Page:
If you’re using the slides, there are eight decodable sentence slides available for you.
Incorporate Sentence Dictation Lessons with Short O CVC Words
Just as most programs lack enough sentences for our students to read, sentence dictation opportunities are often limited as well. Even when a few sentences are provided, most don’t provide a visual to anchor the sentence in students’ memory.
I created slides to support students in the sentence writing process. These supports include blank boxes to help students segment the sentence into individual words, as well as a picture to help recall of the sentence. These supports are especially helpful for students with working memory challenges.
To start my sentence dictation routine, I ask students to put their fists in the air. I call out the sentence and ask them to repeat it, holding up a finger for each word they say.
If I’m using the slides, I click for each box to appear as students chorally repeat the sentence.
Direct your students to write each word of the sentence on their dry-erase board or paper. Once students have written their sentence, I ask them to point to each word they’ve written as they read their sentence back to me. Finally, I reveal the correct spelling and ask students to check and fix any mistakes.
Want some additional sentence dictation prompts featuring short O CVC words and engaging real photographs? Check out this resource that has a wide selection of sentences along with interesting real photos! This set comes in both digital and printable format.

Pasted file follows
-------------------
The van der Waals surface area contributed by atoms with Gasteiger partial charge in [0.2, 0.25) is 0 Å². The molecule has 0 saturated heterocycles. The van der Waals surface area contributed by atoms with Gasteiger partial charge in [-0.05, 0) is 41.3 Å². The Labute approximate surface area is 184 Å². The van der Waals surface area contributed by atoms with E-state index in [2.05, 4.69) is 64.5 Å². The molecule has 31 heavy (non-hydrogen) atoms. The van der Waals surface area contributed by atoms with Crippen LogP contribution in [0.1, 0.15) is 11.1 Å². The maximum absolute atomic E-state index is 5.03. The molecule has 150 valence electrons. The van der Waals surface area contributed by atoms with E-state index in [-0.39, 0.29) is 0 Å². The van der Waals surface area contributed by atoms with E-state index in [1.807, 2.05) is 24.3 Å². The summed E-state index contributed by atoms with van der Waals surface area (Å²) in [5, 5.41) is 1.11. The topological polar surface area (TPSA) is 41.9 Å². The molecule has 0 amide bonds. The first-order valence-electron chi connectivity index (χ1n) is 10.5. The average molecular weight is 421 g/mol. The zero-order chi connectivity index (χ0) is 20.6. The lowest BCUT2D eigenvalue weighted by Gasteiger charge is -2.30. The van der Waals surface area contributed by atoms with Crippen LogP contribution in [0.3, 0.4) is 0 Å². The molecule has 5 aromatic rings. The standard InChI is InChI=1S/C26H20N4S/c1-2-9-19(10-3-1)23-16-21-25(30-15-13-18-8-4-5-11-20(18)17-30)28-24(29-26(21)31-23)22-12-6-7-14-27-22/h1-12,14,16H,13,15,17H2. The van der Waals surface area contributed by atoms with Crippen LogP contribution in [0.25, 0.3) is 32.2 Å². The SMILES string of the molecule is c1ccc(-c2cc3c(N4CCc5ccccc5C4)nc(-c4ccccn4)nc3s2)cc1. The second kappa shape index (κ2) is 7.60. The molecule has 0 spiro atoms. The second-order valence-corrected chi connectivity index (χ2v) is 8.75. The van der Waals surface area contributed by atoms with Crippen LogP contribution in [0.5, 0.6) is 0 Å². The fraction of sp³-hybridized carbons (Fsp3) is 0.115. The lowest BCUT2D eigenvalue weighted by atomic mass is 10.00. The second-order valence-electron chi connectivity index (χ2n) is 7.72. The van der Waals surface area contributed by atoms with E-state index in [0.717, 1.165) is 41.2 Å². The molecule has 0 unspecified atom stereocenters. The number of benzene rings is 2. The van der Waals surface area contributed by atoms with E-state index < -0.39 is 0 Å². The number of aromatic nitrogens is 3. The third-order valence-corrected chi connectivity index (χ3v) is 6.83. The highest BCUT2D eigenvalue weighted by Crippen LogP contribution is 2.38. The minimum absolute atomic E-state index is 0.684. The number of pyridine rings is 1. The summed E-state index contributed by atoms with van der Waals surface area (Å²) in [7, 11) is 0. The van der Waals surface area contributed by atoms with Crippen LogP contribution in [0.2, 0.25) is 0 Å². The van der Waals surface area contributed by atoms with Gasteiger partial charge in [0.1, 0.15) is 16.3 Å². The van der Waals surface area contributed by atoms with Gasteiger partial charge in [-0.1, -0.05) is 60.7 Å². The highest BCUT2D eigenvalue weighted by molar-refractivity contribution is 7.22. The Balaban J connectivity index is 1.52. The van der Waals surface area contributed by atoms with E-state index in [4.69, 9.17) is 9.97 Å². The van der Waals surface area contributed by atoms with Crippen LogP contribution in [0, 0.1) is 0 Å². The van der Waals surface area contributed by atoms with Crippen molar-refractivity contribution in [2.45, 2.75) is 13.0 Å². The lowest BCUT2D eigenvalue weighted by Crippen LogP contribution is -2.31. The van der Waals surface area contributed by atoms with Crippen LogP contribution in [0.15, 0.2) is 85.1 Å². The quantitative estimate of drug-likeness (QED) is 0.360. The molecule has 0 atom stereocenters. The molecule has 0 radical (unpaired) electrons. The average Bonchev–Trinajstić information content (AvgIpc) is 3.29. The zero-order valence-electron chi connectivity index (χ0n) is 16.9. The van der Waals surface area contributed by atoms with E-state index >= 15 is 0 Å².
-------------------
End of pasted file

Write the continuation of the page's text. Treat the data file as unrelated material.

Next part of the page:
Your Students Are Ready for Success!
With the word lists and ideas shared here, I hope you’ve gotten some fresh inspiration to add to your short O CVC lessons.
I would also love to save you time and effort if you decide to use this complete structured literacy lesson for short O CVC words. Here’s how you can access this affordable digital resource. Simply click on this link or on the image below:
If you need even more short O CVC practice opportunities for your students, whether it be for whole group, small group, partner, or independent work, please check out the following resources:
- This no-prep digital lesson with real photos. I’d recommend this for older students who might find the clipart above too juvenile.
- Self-Checking CVC Cards with real photos and an embedded mnemonic for the short o. Great for partner work or centers!
- Short O CVC Worksheets for at-home reinforcement or engaging independent work.
And finally, if you think the slides shown throughout this article will benefit your students, please know that you can get a bundle of similar resources for Short A, I, U, and E CVC Words at a discount.
Regardless of which materials or resources you use, I’m sure your teaching will bring out the best in your students. I wish you and your students much success and enjoyment with your literacy lessons!